Last leg of the Kent trip, and a first visit to the poor relation of Medway since a memorable pint in the Conservative Club 4 years ago, which shows how static the town’s Beer Guide entries have been.

Gillingham looks a bit like a scruffy South East London suburb, without the cultural diversity and Antic pubs. The heart was rather ripped out of the economy by the closure of Chatham Dockyard, and I rather doubt World Heritage Status or Dickens World will compensate.  The residential streets were grim and uncared for, a different world from Dover, though with even more kebab shops.

It’s worth looking at Medway on a road map; it sprawls over a vast Potteries-sized area, and my walk from one side (Twydall) to the other (Chatham Docks) took a good hour, and left a vast swathe south of the M2 still unexplored, rather like Wythenshawe is for me.

I was surprised to find some really pleasant country lanes just south of the eastern suburbs, and to be fair Lower Rainham near here has some good weather-boarded pubs locally. It’s the sort of urban walk I enjoy most, particularly in the micro-climate here.

A few attractive houses stood out:-


Although its a riverside town, you can’t actually see much see river.  Views of Isle of Grain power stations are an acquired taste.

For many years its offered lower league fans a reliable pre-match back street crawl – Will Adams, Dog & Bone, Frog & Toad and the Barge.  All good free houses meeting the 1974 Beer Guide definition of  a working-man’s pub.  Priestfield Road itself was always a slightly scary experience, even when Brighton were exiled there for a while.

It was always going to be a candidate for a micro-pub or two, with a pub-going culture close to that of Thanet, and plenty of empty buildings.  The newish Past & Present impressed me greatly, both on atmosphere and quality of the Wayland Smithy (NBSS 4).  You always get some good chat in a micro-pub, even if you don’t want it, and the discussion on cloud-walkers was worth the £1.50 for a half alone.  Is £3 a pint fixed by Martyn Hillier ?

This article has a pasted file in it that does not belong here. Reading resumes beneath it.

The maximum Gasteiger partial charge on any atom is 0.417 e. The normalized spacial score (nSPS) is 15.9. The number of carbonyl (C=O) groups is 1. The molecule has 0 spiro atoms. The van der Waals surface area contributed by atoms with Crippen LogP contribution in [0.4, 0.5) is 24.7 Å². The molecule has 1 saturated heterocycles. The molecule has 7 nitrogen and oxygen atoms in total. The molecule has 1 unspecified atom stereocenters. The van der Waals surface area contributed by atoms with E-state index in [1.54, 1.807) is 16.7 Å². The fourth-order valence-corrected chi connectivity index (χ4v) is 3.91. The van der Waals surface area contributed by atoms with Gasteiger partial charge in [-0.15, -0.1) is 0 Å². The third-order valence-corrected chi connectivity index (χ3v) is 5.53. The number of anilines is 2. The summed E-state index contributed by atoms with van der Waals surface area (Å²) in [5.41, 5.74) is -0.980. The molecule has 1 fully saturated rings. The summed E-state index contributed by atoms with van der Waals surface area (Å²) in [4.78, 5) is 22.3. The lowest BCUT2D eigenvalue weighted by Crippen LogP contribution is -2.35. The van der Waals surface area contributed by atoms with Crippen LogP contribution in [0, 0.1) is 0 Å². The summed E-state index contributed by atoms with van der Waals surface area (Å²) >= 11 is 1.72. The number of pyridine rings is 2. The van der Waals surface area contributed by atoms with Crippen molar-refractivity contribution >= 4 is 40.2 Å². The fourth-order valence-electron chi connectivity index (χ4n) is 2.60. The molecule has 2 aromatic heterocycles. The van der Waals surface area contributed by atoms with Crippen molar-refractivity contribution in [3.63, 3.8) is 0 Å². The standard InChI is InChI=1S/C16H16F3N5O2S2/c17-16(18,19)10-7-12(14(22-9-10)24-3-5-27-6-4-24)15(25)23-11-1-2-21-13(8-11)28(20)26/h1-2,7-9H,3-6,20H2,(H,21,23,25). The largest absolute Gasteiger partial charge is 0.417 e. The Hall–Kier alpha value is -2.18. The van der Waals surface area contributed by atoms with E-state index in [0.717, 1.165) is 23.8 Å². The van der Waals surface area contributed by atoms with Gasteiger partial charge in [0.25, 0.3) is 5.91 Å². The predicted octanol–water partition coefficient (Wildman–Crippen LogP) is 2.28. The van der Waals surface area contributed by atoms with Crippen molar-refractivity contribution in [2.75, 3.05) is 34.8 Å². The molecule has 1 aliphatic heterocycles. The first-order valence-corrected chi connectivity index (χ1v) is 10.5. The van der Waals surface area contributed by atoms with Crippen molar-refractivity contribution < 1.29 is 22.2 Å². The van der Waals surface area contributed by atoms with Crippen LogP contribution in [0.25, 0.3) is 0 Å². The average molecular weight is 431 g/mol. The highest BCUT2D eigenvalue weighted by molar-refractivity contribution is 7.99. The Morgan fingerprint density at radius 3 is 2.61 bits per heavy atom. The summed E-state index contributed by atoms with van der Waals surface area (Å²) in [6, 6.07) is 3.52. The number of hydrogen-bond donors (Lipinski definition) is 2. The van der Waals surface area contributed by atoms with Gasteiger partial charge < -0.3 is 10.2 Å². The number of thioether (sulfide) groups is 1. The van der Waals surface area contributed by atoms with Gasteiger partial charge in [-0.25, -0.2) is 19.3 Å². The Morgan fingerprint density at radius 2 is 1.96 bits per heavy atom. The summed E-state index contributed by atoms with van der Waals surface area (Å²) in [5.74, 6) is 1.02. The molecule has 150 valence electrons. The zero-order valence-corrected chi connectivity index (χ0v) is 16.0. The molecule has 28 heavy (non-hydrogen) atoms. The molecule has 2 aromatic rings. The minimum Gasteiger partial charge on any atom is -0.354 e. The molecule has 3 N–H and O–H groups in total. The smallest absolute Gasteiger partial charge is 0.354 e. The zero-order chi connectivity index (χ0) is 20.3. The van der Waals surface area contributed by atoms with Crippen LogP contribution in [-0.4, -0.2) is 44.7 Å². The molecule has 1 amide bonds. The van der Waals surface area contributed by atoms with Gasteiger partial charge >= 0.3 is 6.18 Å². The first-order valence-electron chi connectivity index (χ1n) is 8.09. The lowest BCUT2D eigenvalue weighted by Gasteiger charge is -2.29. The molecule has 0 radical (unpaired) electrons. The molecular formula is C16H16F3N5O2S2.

I took a look at The Barge (closed lunchtime) for old times sake; it is the only pub where I have been attacked by a sheep, which was still safer than Paul’s kebabs on the Strand.


Gillingham isn’t getting gentrified any time soon.  A Wetherspoon would do wonders, as it has done in Sittingbourne and Sheerness.  The new Premier Inn at the small marina is a good sign.


  1. It’s difficult to know where Chatham ends and Gillingham begins, Martin. I can’t say that any of the Medway towns are on my list of favourite places to visit; although Rochester with its castle, cathedral and the river close by is undoubtedly the best of the Medway towns.

    It’s along time since I spent time in the conurbation and probably longer since I stopped for a drink. The same could be said for Dover. The town still bears the scars of cross-channel shelling from World War II; and the roads in to the docks don’t exactly add to its appeal. Dover’s saving grace is its magnificent castle, which overlooks the town, and is a favourite place from my childhood.

    The Maison Dieu is also well worth a look, as you discovered Martin. It is also home to the Dover Winter Ales Festival, which takes place each year at the beginning of February. With no beer at less than 5%, it’s also a rather “dangerous” festival; especially as many winter beers seem to slide down so easily. Many times I’ve returned rather the worse for wear, from that festival!


  2. Canterbury was bombed on three occasions between May 31st and June 6th 1942, with the city suffering considerable damage. This was a result of the so-called “Baedeker Raids”, carried out by the Luftwaffe in retaliation for the bombing, and almost total destruction, of the historic city of Lűbeck carried out a couple of months earlier by the RAF.

    The Baedeker raids were named after the Baedeker travel guidebooks used by the Germans to identify their targets; historic old English cities – much the same as Lűbeck had been.


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